Helicopter Instrument Takeoff[PDF]

Instrument Take-off

Instrument take-off technique of helicopters ensures maximum climb within minimum distance to reach required IFR departure altitude during poor visibility conditions.

Instrument take-off2.png


For instrument take-off;

  • Airspeed indicator, altimeter and VSI are supporting instruments for pitch,
  • Heading indicator is primary instrument for bank,
  • Attitude indicator is primary instrument for pitch and supporting instrument for bank,
  • Turn-and-slip indicator is supporting instrument for bank control.

Instrument Take-off instruments.png


  • After checking all instruments for proper indications, start the takeoff by applying the collective pitch and a predetermined power setting. Add power smoothly and steadily, to gain airspeed and altitude simultaneously and to prevent settling to the ground.
Power setting during initial climb should ensure a rapid vertical climb and it can be as high as maximum continuous power.
  • Add power smoothly and steadily to gain airspeed and altitude simultaneously and to prevent settling to the ground. As power is applied and the helicopter becomes airborne, use the anti-torque pedals initially to maintain the desired heading.
  • At the same time, apply forward cyclic to begin accelerating to climbing airspeed.
During the initial acceleration, the pitch attitude of the helicopter, as read on the attitude indicator, should be one- to two-bar widths low.
During acceleration, cross-check attitude indicator, airspeed indicator and heading indicator rapidly. If the required climb speed is not established properly, too low speed might cause the helicopter to turn around it's yaw axis and too high speed might end up with reduced climb rate and loss of obstacle clearance.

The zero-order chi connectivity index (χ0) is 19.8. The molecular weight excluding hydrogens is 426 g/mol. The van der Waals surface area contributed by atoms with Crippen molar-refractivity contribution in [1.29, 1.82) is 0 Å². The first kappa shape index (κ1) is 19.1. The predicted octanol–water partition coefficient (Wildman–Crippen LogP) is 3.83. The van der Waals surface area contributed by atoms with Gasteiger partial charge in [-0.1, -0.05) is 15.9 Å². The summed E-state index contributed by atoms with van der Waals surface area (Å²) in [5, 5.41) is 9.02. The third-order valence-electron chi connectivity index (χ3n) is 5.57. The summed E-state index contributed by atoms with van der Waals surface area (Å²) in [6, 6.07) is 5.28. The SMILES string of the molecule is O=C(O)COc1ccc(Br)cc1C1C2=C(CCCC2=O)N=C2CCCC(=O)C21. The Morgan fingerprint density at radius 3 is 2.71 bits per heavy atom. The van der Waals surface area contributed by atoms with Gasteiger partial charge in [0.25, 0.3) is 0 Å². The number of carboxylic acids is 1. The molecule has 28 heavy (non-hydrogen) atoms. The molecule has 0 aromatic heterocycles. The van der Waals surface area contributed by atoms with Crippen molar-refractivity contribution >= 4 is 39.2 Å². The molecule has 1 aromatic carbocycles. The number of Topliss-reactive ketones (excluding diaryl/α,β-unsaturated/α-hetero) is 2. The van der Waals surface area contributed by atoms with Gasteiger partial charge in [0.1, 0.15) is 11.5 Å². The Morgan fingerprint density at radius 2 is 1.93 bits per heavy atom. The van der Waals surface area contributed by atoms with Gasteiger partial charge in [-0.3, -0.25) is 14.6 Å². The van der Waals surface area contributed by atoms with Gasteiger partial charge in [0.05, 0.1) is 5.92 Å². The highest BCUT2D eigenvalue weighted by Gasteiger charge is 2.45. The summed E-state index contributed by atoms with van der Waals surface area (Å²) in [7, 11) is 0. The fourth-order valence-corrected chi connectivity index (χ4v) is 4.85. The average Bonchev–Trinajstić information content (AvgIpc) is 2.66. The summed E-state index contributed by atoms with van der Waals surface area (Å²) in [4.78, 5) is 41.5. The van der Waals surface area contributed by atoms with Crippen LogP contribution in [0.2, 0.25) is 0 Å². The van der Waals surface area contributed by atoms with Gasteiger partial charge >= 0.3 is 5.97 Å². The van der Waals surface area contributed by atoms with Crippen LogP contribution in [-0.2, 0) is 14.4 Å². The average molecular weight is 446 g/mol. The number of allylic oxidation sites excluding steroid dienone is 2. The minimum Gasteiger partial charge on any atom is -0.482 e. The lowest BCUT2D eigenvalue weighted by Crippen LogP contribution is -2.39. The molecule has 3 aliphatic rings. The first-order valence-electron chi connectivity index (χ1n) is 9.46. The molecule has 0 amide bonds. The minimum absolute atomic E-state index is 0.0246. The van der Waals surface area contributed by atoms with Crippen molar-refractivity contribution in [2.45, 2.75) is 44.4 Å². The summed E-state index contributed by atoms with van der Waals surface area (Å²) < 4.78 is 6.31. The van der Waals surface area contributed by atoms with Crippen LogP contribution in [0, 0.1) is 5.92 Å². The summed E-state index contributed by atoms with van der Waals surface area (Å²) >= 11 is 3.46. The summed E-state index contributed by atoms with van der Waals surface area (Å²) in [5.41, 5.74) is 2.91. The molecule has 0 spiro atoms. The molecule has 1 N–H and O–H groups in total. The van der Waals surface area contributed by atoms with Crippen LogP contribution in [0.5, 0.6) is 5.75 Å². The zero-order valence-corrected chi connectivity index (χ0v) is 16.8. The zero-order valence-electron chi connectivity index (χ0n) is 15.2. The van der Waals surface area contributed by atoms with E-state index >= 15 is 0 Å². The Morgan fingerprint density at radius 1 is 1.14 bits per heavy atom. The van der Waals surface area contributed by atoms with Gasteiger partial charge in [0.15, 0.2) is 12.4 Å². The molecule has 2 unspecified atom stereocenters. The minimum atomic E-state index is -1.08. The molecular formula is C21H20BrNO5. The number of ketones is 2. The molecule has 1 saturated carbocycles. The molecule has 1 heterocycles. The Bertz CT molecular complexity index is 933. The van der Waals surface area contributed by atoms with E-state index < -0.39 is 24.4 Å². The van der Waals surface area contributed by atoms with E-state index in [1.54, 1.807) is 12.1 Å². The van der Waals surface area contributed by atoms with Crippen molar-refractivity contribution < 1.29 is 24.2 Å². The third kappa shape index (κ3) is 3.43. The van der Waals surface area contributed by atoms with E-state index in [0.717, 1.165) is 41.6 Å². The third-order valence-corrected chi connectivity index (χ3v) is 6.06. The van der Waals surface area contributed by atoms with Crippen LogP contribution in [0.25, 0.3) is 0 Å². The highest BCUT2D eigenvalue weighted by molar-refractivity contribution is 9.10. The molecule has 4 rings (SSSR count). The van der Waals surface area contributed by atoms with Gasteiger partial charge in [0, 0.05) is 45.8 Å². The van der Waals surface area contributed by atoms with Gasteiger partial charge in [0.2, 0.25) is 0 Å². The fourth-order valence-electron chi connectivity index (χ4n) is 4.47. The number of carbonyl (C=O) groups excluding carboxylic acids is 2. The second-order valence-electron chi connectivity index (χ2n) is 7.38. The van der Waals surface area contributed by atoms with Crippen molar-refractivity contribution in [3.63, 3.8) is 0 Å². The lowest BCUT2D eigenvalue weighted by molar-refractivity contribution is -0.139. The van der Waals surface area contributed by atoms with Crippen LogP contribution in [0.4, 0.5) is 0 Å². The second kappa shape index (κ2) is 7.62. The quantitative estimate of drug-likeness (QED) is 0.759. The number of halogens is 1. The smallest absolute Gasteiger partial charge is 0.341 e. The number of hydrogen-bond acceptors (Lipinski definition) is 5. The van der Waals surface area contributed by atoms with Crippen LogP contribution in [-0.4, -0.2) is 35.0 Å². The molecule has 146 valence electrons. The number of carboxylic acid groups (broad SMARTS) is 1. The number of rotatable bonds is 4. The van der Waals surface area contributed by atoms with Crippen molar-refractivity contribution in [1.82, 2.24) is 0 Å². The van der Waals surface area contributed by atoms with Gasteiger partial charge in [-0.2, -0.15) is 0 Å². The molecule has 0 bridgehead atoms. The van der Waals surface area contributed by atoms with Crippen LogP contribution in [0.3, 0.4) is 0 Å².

• As the airspeed increases to the appropriate climb airspeed, adjust pitch gradually to climb attitude.
  • As climb airspeed is reached, reduce power to the climb power setting and transition to a fully coordinated straight climb.
During the initial climb out, minor heading corrections should be made with pedals only until sufficient airspeed is attained to transition to fully coordinated flight.
Throughout the instrument takeoff, instrument cross-check and interpretations must be rapid and accurate and aircraft control positive and smooth.

Practical Example

Conditions and objective

Condition: Helicopter is on the ground.


Objective: Initiate instrument take-off for a 60 knots and 1000 fpm rate climb.


Simultaneously increase power to the take-off power setting and adjust pitch attitude to the approximate climb attitude.


Maintain climb power and climb attitude until helicopter reaches target airspeed.


When helicopter approaches to the target airspeed, adjust pitch and power to keep target airspeed and climb rate as necessary.


When the helicopter stabilizes at a target airspeed and vertical speed, continue cross-checking other pitch instruments.


See also


  • Instrument Flying Handbook (FAA-H-8083-15B)


  • VID 522050- Creation


  • 12:50, 23 February 2021


  • This documentation is copyrighted as part of the intellectual property of the International Virtual Aviation Organisation.


  • The content of this documentation is intended for aviation simulation only and must not be used for real aviation operations.